Wednesday, 29 August 2018

Trump, when the jig’s up and the game’s up think

          Arguably, when US president Donald Trump’s disgraceful fall from grace started, was wrongly perceived as a storm in a teacup. However, it seems, the game is up; and the jig is up. Following the recent double whammy resulting from the conviction and the guilty plea by Trump’s consigliore, Paul Manafort, (one of Trump’s kingmakers) and his lawyer aka fixer (if not the second black box after Trump’s son-in-law Jared Kushner) who once swaggered he’d take a bullet for Trump, Michael Cohen respectively, is it time to write Trump’s political dirge? Currently, Trump is heavily grappling with the burden of his undoing resulting from the manner and style by which he came to power aka Russian collusion. His spin-doctors and lynch-pins are likely to be in disarray after the conviction and the guilty plea that have taken two sharks down in Trump’s pond he promised to drain to end up imbuing it  with even more deadly and dangerous sharks and whales.
            Since coming to power controversially, Trump’s administration has always had a cloud hanging over it. Now, the noose is slowly tightening on Trump. Some thought that this was a passing cloud.  However, the cloud seems to have refused to go so as to become an albatross around Trump’s neck. As it vividly seems, Trump either is on his way out of the White House or is praying for the miracles to save his ever controversial presidency. Will he survive? Will the Americans bite the bullet and swallow their pride as they keep their greatly tainted president or boot him out?
            It started to rain on Trump when the bombshell or allegations of collusion with Russia; aimed at helping Trump win the White House, surfaced; and kept on looming as the days went by. To make matters worse, the Chairman of his campaign, Manafort was charged by special counsel Robert S. Mueller III’s team of conjuring up “a sinister plot” early in July (Washington Post, July 8, 2018). To no avail, Trump tried to rubbish and trample on Mueller’s team to end up likely being trumped by it.  Up until 22nd August, the hammer came down as the die was cast after Manafort “was convicted of five counts of tax fraud, one count of failure to file a report of foreign bank and financial accounts and two counts of bank fraud.” It is not easy to tell if Trump, the man who came to power promising to make America great again to end up making it apolitical grit among mountains, has already smelled the coffee as he sees it coming.  Has Trump been able to Make America Great Again (MAGA) by presiding over the regime that saw America’s greatness, quickly dwindles and fizzles out thanks to being a terrible newbie in the White House?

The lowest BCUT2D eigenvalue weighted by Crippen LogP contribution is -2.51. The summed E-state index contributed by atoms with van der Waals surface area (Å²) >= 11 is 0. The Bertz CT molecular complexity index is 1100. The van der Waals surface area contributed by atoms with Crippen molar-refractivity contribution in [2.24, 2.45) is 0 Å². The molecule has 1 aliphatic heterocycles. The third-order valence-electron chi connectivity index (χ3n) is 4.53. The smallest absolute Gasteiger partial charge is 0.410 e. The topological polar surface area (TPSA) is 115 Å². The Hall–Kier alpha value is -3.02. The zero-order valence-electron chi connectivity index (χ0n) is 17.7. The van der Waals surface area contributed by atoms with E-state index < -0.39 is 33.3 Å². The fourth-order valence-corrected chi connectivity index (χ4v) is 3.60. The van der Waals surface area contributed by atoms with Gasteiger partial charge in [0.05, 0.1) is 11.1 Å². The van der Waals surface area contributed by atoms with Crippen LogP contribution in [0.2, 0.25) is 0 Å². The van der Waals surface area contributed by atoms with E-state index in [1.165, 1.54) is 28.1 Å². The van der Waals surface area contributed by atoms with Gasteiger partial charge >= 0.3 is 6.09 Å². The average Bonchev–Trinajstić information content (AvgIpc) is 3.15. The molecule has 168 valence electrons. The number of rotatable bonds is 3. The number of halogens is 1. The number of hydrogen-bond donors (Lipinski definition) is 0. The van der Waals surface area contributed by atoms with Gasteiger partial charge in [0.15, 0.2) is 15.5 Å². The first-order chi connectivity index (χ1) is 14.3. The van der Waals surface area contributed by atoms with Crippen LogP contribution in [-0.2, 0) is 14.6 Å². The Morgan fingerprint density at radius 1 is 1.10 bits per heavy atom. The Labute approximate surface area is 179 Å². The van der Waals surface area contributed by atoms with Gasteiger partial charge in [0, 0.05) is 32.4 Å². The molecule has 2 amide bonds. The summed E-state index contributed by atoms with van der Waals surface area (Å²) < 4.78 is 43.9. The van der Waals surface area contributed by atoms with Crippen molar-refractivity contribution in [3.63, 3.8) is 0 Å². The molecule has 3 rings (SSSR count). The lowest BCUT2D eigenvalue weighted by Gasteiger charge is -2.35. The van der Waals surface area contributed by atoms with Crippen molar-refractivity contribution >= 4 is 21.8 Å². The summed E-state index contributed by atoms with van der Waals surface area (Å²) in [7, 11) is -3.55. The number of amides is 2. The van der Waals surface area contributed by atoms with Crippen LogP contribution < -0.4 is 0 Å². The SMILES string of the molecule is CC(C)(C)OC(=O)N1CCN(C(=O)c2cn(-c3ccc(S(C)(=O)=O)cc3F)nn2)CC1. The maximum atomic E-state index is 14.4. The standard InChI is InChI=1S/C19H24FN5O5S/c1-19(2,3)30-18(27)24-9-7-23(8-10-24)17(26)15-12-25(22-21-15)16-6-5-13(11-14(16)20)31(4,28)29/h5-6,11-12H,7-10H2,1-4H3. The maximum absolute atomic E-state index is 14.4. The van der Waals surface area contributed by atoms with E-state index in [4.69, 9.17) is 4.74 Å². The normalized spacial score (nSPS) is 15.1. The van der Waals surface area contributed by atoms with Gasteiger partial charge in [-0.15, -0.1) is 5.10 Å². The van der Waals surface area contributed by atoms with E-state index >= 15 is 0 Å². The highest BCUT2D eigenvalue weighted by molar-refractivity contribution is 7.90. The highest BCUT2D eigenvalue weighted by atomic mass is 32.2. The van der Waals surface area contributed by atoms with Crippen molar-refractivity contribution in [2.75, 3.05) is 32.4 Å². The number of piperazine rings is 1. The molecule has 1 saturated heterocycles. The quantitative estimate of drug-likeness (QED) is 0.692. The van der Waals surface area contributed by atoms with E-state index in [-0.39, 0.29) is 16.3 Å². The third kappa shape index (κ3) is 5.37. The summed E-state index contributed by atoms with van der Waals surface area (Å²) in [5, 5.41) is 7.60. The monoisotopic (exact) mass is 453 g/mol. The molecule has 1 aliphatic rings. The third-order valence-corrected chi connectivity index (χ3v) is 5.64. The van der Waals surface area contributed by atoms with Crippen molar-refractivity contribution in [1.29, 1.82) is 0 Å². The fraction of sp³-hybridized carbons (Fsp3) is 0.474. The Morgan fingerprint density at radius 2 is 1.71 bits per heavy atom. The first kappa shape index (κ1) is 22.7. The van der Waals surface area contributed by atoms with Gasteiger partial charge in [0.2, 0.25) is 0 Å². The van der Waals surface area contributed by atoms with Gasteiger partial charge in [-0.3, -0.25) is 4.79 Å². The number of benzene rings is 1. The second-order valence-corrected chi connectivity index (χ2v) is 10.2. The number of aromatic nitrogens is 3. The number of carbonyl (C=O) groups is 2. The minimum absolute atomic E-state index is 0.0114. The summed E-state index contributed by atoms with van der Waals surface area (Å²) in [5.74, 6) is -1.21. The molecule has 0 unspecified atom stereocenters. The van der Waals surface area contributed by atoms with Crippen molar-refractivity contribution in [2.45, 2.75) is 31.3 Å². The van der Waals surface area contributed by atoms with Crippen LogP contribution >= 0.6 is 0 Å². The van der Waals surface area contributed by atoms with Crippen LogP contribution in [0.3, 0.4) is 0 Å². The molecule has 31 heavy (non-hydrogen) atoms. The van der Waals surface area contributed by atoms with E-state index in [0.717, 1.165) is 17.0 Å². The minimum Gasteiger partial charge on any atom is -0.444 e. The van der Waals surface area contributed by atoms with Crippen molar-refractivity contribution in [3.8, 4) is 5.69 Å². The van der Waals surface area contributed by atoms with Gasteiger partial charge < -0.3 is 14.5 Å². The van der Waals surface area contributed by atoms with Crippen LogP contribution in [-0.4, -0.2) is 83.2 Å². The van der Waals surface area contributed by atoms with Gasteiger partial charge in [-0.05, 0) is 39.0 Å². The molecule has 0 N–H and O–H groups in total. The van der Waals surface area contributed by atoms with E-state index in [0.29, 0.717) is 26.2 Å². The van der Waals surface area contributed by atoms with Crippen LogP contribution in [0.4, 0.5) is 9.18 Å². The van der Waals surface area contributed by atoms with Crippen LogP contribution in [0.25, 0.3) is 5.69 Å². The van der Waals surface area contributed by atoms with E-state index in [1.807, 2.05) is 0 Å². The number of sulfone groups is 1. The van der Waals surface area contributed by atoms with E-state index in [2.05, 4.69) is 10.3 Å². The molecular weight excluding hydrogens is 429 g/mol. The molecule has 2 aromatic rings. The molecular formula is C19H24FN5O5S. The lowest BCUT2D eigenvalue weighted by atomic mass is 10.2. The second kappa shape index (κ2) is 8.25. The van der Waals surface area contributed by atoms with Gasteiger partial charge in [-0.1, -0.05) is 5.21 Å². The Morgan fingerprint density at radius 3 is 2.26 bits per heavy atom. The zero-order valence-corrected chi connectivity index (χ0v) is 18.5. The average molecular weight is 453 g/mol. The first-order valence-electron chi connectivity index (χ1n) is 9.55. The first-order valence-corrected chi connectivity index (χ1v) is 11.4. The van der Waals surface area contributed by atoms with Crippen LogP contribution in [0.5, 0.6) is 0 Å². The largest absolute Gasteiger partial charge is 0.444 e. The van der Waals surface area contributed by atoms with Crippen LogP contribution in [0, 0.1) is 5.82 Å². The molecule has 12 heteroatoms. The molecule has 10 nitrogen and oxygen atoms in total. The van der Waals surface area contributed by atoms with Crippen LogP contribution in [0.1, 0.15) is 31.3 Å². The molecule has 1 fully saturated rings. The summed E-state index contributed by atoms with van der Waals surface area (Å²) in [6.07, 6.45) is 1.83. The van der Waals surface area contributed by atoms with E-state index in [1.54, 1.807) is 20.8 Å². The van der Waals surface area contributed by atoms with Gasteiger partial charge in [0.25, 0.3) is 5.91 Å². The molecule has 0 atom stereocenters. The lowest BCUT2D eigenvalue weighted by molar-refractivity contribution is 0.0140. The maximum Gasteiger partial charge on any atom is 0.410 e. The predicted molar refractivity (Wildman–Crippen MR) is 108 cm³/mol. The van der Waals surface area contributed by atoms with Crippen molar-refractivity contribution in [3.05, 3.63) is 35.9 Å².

When contacted to air his views on the goings-on, casting aspersions on the development to the actions he has always referred as witch hunt, Trump’s quoted as saying that this act is nothing but an attack on his country. Sadly though, Trump didn’t elaborate. Did he mean he’s the country and the country’s him? This isn’t the language one’d expect from the leader of the self-appointed leader of the free world that’s refused to be free from controversies under Trump.
            To make matters worse, according to the Guardian (August 22, 2018), Cohen was accused of “a pattern of lies and dishonesty over a significant period of time” which he pleaded guilty to. One of the lies is Cohen’s denial that he wasn’t instructed by Trump to pay and gag two porn stars Trump had affairs with before running for president. Sensing the dangers such perjury would cause to him, Cohen, to save his neck, decided to spill the beans putting Trump in a hot soup. The man who was famously known as Trump’s fixer ended up fixing him. The man known to have what it takes to solve Trump’s problems resulting from his sexual misconducts ended up becoming Trump’s big problem. For, he promised to cooperate with Mueller’s team which means he might have more beans to spill.
            The conviction of Manafort and the guilty plea by Cohen seem to have drably kicked off  the journey of unearthing Trump’s nether world of lies and manipulations that’d see him being booted out after being impeached for obstructing justice, perjury and collusion to sabotage US’s democracy. Verily, this is a very hardest and ultimate test to US’s democracy and pride.  Further, unearthing Trump’s nether world means nothing but pulling him out of power unceremoniously as it was for Richard Nixon who’s forced to bolt out after watertight evidence tied him to wrongdoings while in the White House. After a long time since Nixon’s Watergate surfaced, are we evidencing a Trumpgate or Russianngate if not sexgate?  For, shall Mueller’s nets net Trump and his posse, the US will need to prove what it preaches, wine or water.
Now that the genie is out of the bottle, will Trump survive the blitzkrieg he’s facing or will he just go under? Will he bow out shamefully or arrogantly soldier on and face more onslaughts or hunker for a while as his world crash on him as Mueller’s team zeroes in?